Graduates of Welsh universities 'lowest paid in the UK'
Graduates from Welsh universities are on average the lowest paid in the UK, a new survey has suggested.
Almost a third in full-time employment earned less than £21,000 three and a half years after leaving Welsh universities.
The study showed only 21.2% from England's universities in the same boat.
The Welsh Government said it reflected wage levels in the country.
It added that employment rates from Welsh universities were "very strong".
The data comes from the Destinations of Leavers from Higher Education survey, by the Higher Education Statistics Agency (HESA), which questioned students who have left university and gone into employment both in the country where they qualified and elsewhere.
It had about 5,000 respondents from a possible 15,000 graduates who left Welsh Higher Education Institutions (HEIs) in 2012/13 - a response rate of about 39%.
The report said 67.6% of the 2012/2013 graduates from Welsh universities were earning above £21,000 per year - the minimum required to begin student loan repayments.
By contrast, 78.8% of graduates from English HEIs secured salaries over this level, with the equivalent figure for Scotland 78.2% and 69.1% in Northern Ireland.
The figures also showed 80.8% of graduates from Welsh HEIs who responded to the survey were in employment after three and a half years, versus 81.8% from English institutions.
The Welsh Conservatives' education spokesman, Darren Millar, said: "Under Labour, Wales has the lowest take-home pay in the UK so it's no wonder that Welsh graduates are being paid less than elsewhere.
"The Welsh Government must work with the private sector to grow the better-paid private sector jobs that our graduates need or the brain drain to other parts of the UK will continue."
Fears were raised in August that more graduates may have left Wales than arrived between 2013 and 2016, a situation Andrew Henley, an economist at Cardiff Business School, described as "really quite worrying".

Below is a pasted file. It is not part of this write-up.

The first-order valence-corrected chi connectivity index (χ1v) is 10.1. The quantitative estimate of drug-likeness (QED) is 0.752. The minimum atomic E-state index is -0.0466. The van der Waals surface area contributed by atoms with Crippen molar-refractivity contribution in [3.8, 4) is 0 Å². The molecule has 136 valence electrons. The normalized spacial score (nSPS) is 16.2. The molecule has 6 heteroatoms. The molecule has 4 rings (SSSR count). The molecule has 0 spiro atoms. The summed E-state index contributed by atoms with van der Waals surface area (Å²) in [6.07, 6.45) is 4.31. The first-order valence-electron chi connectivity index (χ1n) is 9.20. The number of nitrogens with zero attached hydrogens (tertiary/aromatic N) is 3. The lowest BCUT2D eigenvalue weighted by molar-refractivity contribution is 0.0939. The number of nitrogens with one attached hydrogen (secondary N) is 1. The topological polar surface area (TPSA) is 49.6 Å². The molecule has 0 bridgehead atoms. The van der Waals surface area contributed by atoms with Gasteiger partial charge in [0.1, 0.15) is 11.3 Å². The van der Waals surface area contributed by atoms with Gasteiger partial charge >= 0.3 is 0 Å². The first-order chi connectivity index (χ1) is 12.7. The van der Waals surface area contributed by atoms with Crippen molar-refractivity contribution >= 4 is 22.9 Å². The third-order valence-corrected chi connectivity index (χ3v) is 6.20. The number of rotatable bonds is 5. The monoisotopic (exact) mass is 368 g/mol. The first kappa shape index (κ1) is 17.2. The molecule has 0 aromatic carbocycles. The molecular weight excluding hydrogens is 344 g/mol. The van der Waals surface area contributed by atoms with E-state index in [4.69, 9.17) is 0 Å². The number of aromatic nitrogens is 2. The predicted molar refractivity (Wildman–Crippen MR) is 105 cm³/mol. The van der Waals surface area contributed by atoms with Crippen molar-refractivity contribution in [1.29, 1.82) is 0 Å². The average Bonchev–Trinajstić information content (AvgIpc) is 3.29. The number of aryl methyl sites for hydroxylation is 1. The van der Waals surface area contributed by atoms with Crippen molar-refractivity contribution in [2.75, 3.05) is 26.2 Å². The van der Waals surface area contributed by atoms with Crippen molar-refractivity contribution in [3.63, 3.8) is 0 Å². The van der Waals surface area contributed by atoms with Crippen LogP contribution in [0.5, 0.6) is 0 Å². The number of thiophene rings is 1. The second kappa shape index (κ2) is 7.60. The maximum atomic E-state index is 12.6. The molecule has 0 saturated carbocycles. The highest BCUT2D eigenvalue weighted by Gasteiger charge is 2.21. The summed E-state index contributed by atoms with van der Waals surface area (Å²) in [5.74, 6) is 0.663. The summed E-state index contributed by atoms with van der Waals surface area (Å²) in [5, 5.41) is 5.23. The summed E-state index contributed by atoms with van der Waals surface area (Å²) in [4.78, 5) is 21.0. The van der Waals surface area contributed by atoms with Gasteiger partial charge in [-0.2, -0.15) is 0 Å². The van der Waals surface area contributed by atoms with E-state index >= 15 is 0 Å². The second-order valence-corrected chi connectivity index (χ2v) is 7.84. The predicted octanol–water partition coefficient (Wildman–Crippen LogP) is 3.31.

Dominic Booth, 24, is a Cardiff University postgraduate from Manchester. After graduating in 2014 he worked at a newspaper in Weston-super-Mare, and is now a sports writer for Wales Online, where he earns £18,000 a year.
"A lot of graduates just aren't getting their value for money," he said. "I've done quite a specific degree so I'm not exactly getting lots of job offers.
"The cost of living is lower here. It's possible that, if I was living in London I'd be paid more as the cost of living is that much higher, but I still don't think I'd be getting a good value for money."
A spokesman for Cardiff University said they had a "significantly higher" than average number of well-off graduates, with 95% employed or studying six months after graduating.
"An average of 80% of our graduates earn more than £21,000 three and a half years after graduation, according to the latest figures," they said.
"As a university we are committed to supporting the employability of our students throughout their time, ensuring that degree programmes and extra-curricular opportunities provide the experience, skills and attributes that employers are looking for."
Andrea Powell, 26, from Ross-on-Wye, Herefordshire, graduated from Aberystwyth University in 2013. She is earning £15,000 per year as an accountant in the Ceredigion town.
"I'm not surprised that Welsh universities have the lowest-paid graduates," she said.
"I think the universities are less highly-regarded than other English universities within the work place."
Nick Saunders, 22, from South Staffordshire, graduated from Aberystwyth University this year. He now works in a temporary admin position at a stock transfer company.
"I'm paid weekly, £8 an hour, which is actually less than I earned when I used to work for a recycling plant before I graduated," he said.
"From my experience at Aber, I know more people who've gone into temp jobs or services than those who've gone into what you might call a 'graduate' position."
Responding to the survey, the Welsh Government said it only had a "small sample size".
A spokesman added: "As well as reflecting wage levels, which are understandably lower than in other wealthier parts of the UK, the statistics also show that employment numbers for graduates in Wales are very strong and that more than half of the graduates from our universities choose to stay here after completing their degrees."